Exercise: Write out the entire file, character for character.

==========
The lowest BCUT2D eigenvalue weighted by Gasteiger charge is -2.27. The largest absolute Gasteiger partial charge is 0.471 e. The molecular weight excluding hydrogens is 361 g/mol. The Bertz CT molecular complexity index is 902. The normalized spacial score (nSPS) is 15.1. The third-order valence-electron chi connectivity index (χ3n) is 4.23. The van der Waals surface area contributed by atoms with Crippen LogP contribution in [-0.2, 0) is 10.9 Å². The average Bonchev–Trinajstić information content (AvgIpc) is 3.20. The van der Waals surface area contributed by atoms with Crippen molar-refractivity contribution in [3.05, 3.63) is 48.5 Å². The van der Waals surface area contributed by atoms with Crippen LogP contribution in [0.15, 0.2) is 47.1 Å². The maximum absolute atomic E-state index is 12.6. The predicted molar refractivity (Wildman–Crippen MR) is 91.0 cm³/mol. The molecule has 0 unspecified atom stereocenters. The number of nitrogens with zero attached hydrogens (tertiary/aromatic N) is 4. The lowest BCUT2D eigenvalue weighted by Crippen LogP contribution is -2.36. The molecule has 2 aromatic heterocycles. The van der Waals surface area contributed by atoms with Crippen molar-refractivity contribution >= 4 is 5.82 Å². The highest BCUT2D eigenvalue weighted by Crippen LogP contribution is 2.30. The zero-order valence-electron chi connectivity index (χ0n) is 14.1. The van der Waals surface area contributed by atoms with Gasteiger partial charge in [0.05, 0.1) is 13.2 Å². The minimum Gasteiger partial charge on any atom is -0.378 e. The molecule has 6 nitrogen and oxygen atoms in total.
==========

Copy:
The lowest BCUT2D eigenvalue weighted by Gasteiger charge is -2.27. The largest absolute Gasteiger partial charge is 0.471 e. The molecular weight excluding hydrogens is 361 g/mol. The Bertz CT molecular complexity index is 902. The normalized spacial score (nSPS) is 15.1. The third-order valence-electron chi connectivity index (χ3n) is 4.23. The van der Waals surface area contributed by atoms with Crippen LogP contribution in [-0.2, 0) is 10.9 Å². The average Bonchev–Trinajstić information content (AvgIpc) is 3.20. The van der Waals surface area contributed by atoms with Crippen molar-refractivity contribution in [3.05, 3.63) is 48.5 Å². The van der Waals surface area contributed by atoms with Crippen LogP contribution in [0.15, 0.2) is 47.1 Å². The maximum absolute atomic E-state index is 12.6. The predicted molar refractivity (Wildman–Crippen MR) is 91.0 cm³/mol. The molecule has 0 unspecified atom stereocenters. The number of nitrogens with zero attached hydrogens (tertiary/aromatic N) is 4. The lowest BCUT2D eigenvalue weighted by Crippen LogP contribution is -2.36. The molecule has 2 aromatic heterocycles. The van der Waals surface area contributed by atoms with Crippen molar-refractivity contribution >= 4 is 5.82 Å². The highest BCUT2D eigenvalue weighted by Crippen LogP contribution is 2.30. The zero-order valence-electron chi connectivity index (χ0n) is 14.1. The van der Waals surface area contributed by atoms with Gasteiger partial charge in [0.05, 0.1) is 13.2 Å². The minimum Gasteiger partial charge on any atom is -0.378 e. The molecule has 6 nitrogen and oxygen atoms in total.